Welcome to the Sacramento News & Review Archives
Marc Keyser, your friendly neighborhood anti-terrorism activist, has been telling Elk Grove residents it’s easy to poison our water. Local officials say he’s all wet.
By Chrisanne Beckner
This article was published on 10.17.02
UC Davis growth pressures endanger its agricultural roots.
By Brian Elsasser
How to make a movie in Sacramento at garage-sale prices.
By Don Lipper
Broadcasters battle for KVMR’s soul.
By Michelle Olsen
By Tom Walsh
Love, hate, or indifference—readers express their opinions—sometimes about each other.
By Joey Garcia
Fiasco, Sacramento’s one-man mayhem unit, describes the finer points of glass consumption.
By Becca Costello
The president’s “compelling evidence” for going to war against Iraq is full of maybes, mights and coulds.
Election Day voter registration would increase voter turnout dramatically.
By Rob McKay
Short Reviews of Current Plays.
Compiled By Jeff Hudson, and Patti Roberts
A quick look at notable exhibitions.
By Jackson Griffith
UC Davis’ new Mondavi Center opened this month and is surfing a wave of hyperbole. Can the center live up to it?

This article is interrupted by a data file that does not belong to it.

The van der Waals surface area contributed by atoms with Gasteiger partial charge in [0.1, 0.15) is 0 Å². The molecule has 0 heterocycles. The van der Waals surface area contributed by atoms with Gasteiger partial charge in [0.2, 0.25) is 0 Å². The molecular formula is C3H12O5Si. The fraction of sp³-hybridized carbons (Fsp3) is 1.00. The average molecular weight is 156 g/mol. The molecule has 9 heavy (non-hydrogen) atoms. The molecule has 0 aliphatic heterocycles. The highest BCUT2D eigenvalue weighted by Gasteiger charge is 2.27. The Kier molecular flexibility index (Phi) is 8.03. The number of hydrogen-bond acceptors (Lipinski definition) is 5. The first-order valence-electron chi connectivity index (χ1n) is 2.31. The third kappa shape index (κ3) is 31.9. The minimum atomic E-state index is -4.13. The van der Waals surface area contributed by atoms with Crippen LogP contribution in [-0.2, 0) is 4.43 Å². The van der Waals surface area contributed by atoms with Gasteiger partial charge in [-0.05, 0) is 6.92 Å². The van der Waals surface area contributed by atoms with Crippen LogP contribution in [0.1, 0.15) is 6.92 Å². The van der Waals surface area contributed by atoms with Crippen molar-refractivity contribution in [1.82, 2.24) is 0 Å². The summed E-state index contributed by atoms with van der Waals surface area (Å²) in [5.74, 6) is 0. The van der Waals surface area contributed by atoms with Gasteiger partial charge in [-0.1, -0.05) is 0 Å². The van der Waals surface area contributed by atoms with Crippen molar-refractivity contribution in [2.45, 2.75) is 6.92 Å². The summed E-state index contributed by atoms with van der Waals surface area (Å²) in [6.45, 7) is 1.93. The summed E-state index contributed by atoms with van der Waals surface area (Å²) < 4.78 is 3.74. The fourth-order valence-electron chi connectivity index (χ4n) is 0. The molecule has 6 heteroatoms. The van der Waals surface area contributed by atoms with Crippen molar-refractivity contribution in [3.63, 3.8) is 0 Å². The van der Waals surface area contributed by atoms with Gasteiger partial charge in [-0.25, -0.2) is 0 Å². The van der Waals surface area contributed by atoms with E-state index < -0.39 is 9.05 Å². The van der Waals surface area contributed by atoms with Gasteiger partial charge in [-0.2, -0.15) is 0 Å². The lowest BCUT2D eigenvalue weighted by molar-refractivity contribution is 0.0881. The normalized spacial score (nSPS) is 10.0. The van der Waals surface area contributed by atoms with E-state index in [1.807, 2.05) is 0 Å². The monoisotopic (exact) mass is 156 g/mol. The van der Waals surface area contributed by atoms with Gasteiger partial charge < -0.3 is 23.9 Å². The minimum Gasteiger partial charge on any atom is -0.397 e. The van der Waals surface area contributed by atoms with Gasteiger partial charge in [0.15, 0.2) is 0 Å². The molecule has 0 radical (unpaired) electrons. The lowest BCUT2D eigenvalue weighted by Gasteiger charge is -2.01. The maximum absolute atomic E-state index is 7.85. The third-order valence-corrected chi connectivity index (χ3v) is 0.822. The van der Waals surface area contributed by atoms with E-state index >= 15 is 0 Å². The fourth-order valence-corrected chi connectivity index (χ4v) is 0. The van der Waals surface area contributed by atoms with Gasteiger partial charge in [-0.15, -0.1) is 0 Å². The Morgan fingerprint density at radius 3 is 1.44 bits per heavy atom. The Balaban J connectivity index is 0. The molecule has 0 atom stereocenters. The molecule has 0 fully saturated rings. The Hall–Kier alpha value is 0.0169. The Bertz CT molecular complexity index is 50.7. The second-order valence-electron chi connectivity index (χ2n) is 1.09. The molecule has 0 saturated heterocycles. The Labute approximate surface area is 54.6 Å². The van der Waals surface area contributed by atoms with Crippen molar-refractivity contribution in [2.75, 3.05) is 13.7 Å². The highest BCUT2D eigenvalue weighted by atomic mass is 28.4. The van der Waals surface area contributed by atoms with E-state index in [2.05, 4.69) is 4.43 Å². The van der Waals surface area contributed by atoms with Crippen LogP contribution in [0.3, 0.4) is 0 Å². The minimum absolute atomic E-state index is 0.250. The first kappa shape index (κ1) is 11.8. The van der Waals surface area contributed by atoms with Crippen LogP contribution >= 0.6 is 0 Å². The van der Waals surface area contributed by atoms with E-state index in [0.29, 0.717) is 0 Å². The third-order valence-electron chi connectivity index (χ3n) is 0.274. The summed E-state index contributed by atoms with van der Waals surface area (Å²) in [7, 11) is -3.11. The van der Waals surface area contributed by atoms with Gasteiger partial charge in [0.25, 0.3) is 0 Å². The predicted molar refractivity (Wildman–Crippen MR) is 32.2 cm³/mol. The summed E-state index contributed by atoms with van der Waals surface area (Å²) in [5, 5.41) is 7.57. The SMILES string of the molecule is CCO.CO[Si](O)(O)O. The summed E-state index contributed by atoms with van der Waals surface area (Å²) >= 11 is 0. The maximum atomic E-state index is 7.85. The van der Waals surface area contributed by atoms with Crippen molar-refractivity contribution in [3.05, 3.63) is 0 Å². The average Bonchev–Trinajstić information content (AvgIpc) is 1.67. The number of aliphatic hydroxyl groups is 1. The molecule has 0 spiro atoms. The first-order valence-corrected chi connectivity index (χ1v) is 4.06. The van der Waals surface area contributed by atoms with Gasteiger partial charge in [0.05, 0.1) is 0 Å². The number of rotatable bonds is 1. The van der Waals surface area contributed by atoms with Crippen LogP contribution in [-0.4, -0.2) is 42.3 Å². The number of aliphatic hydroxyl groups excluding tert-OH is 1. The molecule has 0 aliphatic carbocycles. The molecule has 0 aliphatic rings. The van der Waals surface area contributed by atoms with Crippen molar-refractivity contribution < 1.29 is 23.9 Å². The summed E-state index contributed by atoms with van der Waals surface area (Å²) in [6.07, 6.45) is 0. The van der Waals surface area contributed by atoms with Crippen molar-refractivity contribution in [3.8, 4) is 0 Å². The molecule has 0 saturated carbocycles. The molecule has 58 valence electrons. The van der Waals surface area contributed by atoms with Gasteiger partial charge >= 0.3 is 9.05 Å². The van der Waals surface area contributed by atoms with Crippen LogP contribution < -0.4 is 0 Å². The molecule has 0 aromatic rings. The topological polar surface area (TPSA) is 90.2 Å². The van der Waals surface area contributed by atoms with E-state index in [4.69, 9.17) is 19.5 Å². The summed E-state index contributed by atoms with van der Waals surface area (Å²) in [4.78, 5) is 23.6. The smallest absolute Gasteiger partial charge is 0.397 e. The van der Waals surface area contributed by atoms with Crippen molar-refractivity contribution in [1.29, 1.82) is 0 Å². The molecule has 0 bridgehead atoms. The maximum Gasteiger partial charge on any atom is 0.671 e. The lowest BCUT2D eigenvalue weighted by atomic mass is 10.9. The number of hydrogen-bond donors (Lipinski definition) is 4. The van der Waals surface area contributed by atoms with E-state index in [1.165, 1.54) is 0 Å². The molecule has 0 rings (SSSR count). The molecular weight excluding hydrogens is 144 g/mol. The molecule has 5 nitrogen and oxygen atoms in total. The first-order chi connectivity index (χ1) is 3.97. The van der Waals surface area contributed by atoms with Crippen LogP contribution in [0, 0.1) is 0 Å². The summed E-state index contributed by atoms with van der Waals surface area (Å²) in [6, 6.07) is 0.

By Jeff Hudson
An event of note from the weekly calendar.
Buttrock rears its ugly head around town.
The Delta King’s production of The Woman in Black is a top-notch chiller of a play that arrives just in time for Halloween.
By Patti Roberts
Many area Mexican restaurants work from the same limited menu, but Ernesto’s on 16th Street offers a much fresher, more vegetarian-friendly variation.
By Liz Kellar
Forget the riverside chain joints. If you desire a genuine Sacramento experience, you need to check out the Virgin Sturgeon.
By Dan Flynn
Nevada City fiddler Alasdair Fraser is on a mission to revive the beautiful but forgotten heritage of Scottish music.
Anodyne Entertainment, which books the all-ages venue Capitol Garage, corners the local market on touring indie-rock acts.
By Christian Kiefer
Peter Gabriel may be a doggist, but his new Up has a full-radial dynamic range that may spook the family pooch.
By Dave Webb
This first volume of Ralph Peer’s 1927 recording sessions in Bristol, Tenn., is a keeper, if you love old American weirdness.
Twisted local trio Tiny Monster Invasion makes music fit for an ADD freakout.
By Khaled Habbibi
A weekly selection from the ever-expanding music scene.
Cinema selection of the week.
By Mark Halverson
Joan was a victim of her own emotions in a time when showing them publicly was unac.
Whoa! A local theater actor turns up in this twisted classic about drunken clowns.
By Jim Lane
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